Money talks, says goodbye

Zimbabwe’s second highest denomination note worth two American cents or roughly four cents at the official exchange rate

The political and economic health of a country can be measured by its exchange rate against hard currencies, experts say.

Zimbabwe is a classic example. But first though, see how the formula works. The South African rand took a tumble after the Americans accused its armaments industry of providing weapons to Russia.

The South Africans tried to deny it but then said it was no-one else’s business what they did or with whom they did it, even when the threat of sanctions against them was bandied about.

In February the South Africans held joint naval exercises with Russia and China and sophisticated missiles were fired into make-believe targets at sea. Putin is at war and deals were to follow? Obviously our southern neighbours need all the money they can get.

Last  year the ZAR had been fairly constant at about ZAR. 15 to USD. 1. In the initial fallout over Russia it zoomed to 21-1 then recovered slightly to 19-1 this week.

The British pound has had its up and downs too over the recent turnover of prime ministers, finally getting Mr Sunak. Dramatic cost  of living increases blamed on the Putin-fueled world energy crisis were also a factor. The GBP improved as UK inflation has dipped to below 10% for the first time in months.

Now take a look at Zimbabwe. We didn’t need a crisis. Every day is a crisis.

Annual inflation is above 600%, depending on the way its calculated,  according to independent estimates. That’s more than double the official inflation rate the government admits to.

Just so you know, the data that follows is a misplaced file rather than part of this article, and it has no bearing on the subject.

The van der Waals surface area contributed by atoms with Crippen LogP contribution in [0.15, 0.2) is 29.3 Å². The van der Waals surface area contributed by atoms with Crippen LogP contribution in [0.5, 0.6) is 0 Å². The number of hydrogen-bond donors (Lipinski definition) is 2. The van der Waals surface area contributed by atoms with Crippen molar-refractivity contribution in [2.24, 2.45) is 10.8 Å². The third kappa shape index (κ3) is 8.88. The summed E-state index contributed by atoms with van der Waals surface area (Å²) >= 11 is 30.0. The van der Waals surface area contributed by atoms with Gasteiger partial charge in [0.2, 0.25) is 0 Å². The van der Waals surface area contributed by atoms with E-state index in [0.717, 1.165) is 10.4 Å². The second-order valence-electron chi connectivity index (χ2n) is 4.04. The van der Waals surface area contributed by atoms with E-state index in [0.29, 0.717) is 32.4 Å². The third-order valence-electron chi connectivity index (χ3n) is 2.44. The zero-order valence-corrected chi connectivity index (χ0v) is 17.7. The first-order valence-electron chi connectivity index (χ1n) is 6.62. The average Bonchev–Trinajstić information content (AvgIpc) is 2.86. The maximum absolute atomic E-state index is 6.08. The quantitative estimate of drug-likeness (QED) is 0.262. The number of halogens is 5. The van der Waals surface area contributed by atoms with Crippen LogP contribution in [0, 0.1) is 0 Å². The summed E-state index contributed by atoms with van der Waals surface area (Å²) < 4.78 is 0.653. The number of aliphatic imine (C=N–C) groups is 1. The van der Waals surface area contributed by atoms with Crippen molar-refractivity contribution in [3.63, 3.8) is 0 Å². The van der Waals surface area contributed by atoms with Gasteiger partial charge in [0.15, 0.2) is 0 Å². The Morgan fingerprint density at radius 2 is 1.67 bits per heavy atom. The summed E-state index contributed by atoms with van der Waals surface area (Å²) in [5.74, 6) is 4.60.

The offical Zimbabwe dollar exchange rate has gone from ZD 900 to one US to 1,800 to one in the past three weeks.

The official rate is largely ignored, as shown by a can of baked beans in the local supermarket: 4,000-1. The beans may still be cheaper than in the First World but we don’t earn as much if we have jobs at all.

After independence the ZD had held steady at 8-1 for a decade. “Black Friday” came along in 1997 after huge unbudgeted payouts (ZD two billion, in all, when it was 8-1) were given out to protesting veterans of the liberation war who saw their leaders taking fat war and disabilty pensions for themselves alone. The struggling ex-guerrillas had to be placated.

Wthin three days of Black Friday the ZD crashed from 8-1 to 56-1 then 300-1 and more, and the spiral hasn’t stopped.

The Zimbabwe dollar has  constantly been on a roller coaster. We do what bankers the world over call ‘quantative easing’ – print more money but which, in the wong hands, leads to chronic hyperinflation and shortages of goods.

The Zimbabwe central bank eventually produced a ZD 100 trillion bank note, the highest single denomination bill since paper money was invented. It could hardly buy a loaf of bread and had to be abandoned in the end for a range of different currency experiments to be tried. We are not an exception for the collapse of a currency. In the Germany of the Third Reich a wheelbarrow of money was needed to go shopping.

In leisure hours this weekend, take 5 minutes to watch a graphic artist’s terrific video telling the whole sorry saga of our repeated failures to get some sanity back. It’s just 5 minutes long and is well worth watching. Nice funeral music too.

Le roi est mort, vive le roi. The more things change the more they stay the same.


2 Responses

  1. Roger McCleave says:

    Thank you Angus for an excellent article.
    Aluta continua !

  2. Roger McCleave says:

    Thank you Angus.

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